DFD carcases show a high final pH and have a dark colour and a spongy texture. However, in order to confirm the hypothesis that L-selenomethionine might reduce the risk of DFD meat, glycogen levels would have to be measured at slaughter. Purge is a liquid that is drained from meat and contains water and proteins. Low levels of purge are desirable since meat with low levels of purge is more juicy and besides, consumers are put off by high levels of purge.

In general, levels of purge under 2.0% are considered acceptable by consumers. It was shown that the animals that received L-selenomethionine had lower levels of purge than animals that received sodium selenite (Fig. 2).

The difference was 0.5%. Besides the increase in consumer satisfaction, lower levels of purge also allow for more sellable meat, which is economically interesting. In total, the supplementation of Excential Selenium 4000 increased the profit with 83.13 RAND (€4.67 or $US5.33) per animal. The return on investment (ROI) of L-selenomethionine for this trial is 1:3.84.

Selenium and meat quality

Oxidation is a major cause of declining meat quality. During oxidation, free radicals can cause damage to proteins, lipids, and DNA. In order to improve meat quality, oxidation reactions should be reduced, both pre- and post-slaughter. Since selenium functions as an antioxidant, supplementing the diet of animals with selenium could reduce oxidation reactions and therefore improve meat quality. Over the past years, multiple research groups focused on the effects of different selenium sources on improving beef quality.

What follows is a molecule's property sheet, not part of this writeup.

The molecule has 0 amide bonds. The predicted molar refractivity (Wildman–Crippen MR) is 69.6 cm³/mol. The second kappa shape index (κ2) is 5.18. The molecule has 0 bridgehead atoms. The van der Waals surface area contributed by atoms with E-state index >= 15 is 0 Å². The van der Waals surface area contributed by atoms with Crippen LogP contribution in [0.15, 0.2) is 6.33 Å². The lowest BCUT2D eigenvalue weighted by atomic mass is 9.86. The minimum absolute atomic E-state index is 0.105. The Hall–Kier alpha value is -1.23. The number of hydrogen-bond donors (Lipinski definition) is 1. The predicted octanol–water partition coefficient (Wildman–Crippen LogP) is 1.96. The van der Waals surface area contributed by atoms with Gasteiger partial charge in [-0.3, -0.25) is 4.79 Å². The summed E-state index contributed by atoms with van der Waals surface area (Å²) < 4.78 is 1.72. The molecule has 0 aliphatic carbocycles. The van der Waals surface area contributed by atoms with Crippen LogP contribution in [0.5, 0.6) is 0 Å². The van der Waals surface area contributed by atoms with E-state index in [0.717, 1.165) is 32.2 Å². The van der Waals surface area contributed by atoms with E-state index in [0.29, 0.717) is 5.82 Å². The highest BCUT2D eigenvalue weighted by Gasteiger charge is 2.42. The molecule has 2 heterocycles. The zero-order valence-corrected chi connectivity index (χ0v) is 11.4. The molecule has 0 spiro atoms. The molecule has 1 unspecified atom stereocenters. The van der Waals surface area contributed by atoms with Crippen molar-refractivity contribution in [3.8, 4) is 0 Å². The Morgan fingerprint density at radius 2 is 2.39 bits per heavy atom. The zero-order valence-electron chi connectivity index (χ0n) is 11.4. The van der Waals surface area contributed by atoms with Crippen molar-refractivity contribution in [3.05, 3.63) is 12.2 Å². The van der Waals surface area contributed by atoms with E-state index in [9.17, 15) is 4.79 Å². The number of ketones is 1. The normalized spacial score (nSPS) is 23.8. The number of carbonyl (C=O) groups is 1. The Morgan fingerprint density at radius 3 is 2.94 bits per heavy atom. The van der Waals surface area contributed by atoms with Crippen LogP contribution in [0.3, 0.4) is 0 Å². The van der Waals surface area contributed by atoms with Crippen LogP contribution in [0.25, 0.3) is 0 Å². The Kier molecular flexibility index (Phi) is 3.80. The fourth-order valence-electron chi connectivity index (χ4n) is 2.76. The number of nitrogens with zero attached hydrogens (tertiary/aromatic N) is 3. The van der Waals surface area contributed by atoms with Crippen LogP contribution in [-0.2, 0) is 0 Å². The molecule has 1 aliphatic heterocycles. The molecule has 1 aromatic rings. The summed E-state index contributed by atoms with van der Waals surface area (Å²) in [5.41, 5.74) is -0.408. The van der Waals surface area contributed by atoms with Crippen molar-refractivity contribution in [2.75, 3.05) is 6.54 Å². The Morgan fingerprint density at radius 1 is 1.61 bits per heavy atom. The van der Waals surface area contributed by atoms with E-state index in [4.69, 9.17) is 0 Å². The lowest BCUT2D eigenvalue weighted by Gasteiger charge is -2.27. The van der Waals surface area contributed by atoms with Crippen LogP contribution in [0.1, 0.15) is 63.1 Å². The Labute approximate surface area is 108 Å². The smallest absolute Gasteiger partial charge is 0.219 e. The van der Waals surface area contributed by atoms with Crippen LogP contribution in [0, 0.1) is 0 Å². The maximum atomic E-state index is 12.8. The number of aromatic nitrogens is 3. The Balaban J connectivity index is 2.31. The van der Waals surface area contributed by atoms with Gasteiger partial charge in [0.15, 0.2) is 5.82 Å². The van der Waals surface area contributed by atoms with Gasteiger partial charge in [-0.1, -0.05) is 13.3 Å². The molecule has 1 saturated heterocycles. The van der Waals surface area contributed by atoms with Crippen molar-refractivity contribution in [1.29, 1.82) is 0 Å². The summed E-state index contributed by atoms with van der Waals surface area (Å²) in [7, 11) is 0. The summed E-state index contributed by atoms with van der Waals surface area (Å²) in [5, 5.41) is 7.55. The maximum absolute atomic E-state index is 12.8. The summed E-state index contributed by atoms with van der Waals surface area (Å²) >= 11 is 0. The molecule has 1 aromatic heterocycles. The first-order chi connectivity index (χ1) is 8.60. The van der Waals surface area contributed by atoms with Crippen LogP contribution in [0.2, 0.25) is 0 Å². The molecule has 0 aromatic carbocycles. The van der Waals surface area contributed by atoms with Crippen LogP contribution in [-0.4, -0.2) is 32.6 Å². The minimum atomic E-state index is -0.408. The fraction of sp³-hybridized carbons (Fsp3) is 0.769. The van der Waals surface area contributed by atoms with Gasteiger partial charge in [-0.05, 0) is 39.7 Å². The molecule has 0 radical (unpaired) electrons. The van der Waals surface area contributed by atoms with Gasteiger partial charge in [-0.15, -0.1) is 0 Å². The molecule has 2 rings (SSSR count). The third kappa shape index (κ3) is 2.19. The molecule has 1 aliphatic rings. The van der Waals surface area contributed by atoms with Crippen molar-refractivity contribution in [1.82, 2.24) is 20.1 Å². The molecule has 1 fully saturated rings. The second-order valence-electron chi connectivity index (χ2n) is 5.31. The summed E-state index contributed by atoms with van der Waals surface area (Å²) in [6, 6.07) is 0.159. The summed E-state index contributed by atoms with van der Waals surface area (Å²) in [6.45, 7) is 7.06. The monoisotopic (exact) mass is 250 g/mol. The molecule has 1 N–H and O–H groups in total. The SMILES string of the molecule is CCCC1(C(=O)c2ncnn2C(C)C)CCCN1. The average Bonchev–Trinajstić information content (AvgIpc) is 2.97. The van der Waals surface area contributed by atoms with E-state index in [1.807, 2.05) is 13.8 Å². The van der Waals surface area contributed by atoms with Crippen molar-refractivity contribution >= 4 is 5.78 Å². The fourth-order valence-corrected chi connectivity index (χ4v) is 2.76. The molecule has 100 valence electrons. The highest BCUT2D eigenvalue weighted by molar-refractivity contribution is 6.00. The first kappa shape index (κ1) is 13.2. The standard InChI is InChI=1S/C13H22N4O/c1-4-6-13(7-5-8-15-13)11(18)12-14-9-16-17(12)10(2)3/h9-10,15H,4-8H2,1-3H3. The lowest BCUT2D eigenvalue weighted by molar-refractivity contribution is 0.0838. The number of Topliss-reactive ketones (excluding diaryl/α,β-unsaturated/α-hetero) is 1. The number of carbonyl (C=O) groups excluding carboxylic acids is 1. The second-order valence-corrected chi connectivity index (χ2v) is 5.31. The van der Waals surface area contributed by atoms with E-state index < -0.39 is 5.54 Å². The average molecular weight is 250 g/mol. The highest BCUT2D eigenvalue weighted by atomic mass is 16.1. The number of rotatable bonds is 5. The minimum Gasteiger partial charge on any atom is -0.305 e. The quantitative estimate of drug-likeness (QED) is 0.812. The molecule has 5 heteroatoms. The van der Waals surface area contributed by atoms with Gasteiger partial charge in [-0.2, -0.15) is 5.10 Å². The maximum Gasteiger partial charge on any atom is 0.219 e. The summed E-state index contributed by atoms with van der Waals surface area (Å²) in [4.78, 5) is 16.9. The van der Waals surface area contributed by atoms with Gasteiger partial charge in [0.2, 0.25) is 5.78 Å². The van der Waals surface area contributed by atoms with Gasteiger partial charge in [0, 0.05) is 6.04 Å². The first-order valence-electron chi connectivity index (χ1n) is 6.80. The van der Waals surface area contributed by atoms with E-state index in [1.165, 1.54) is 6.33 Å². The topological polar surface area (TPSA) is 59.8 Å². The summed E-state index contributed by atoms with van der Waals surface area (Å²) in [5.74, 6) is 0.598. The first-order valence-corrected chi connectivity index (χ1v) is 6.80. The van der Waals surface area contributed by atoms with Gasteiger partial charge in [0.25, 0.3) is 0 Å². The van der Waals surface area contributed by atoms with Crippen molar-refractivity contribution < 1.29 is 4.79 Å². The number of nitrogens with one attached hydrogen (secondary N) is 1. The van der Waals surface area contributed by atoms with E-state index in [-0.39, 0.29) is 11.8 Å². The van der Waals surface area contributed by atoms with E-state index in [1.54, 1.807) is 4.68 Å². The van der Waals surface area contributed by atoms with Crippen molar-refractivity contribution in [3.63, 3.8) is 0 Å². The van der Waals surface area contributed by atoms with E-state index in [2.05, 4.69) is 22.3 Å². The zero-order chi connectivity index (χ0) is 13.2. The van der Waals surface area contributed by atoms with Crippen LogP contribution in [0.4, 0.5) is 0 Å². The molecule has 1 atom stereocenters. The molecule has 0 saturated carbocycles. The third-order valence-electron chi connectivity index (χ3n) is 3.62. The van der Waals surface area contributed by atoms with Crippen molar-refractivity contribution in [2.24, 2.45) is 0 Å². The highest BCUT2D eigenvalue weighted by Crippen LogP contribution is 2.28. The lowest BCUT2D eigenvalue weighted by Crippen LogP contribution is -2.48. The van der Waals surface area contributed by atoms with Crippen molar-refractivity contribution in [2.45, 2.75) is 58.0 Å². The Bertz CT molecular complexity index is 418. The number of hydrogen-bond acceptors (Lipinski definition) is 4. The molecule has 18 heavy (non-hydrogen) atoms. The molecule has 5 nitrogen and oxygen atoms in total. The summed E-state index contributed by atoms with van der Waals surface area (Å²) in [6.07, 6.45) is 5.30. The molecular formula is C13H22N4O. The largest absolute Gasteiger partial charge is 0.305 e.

Grossi et al. (2021) investigated the effect of different selenium sources on the quality of beef. Results have shown that the organic selenium sources allowed for a decrease in shear force, which allows for an increase in beef tenderness.

Besides, drip loss and lipid oxidation were also shown to be reduced. During eight days of storage, the colour of the meat slightly changed as the lightness and yellowness were reduced. However, reduction in lightness was smaller in the groups of animals that received organic selenium sources in their diet, compared to the group receiving the inorganic source sodium selenite. Overall, the best results were found for organic selenium.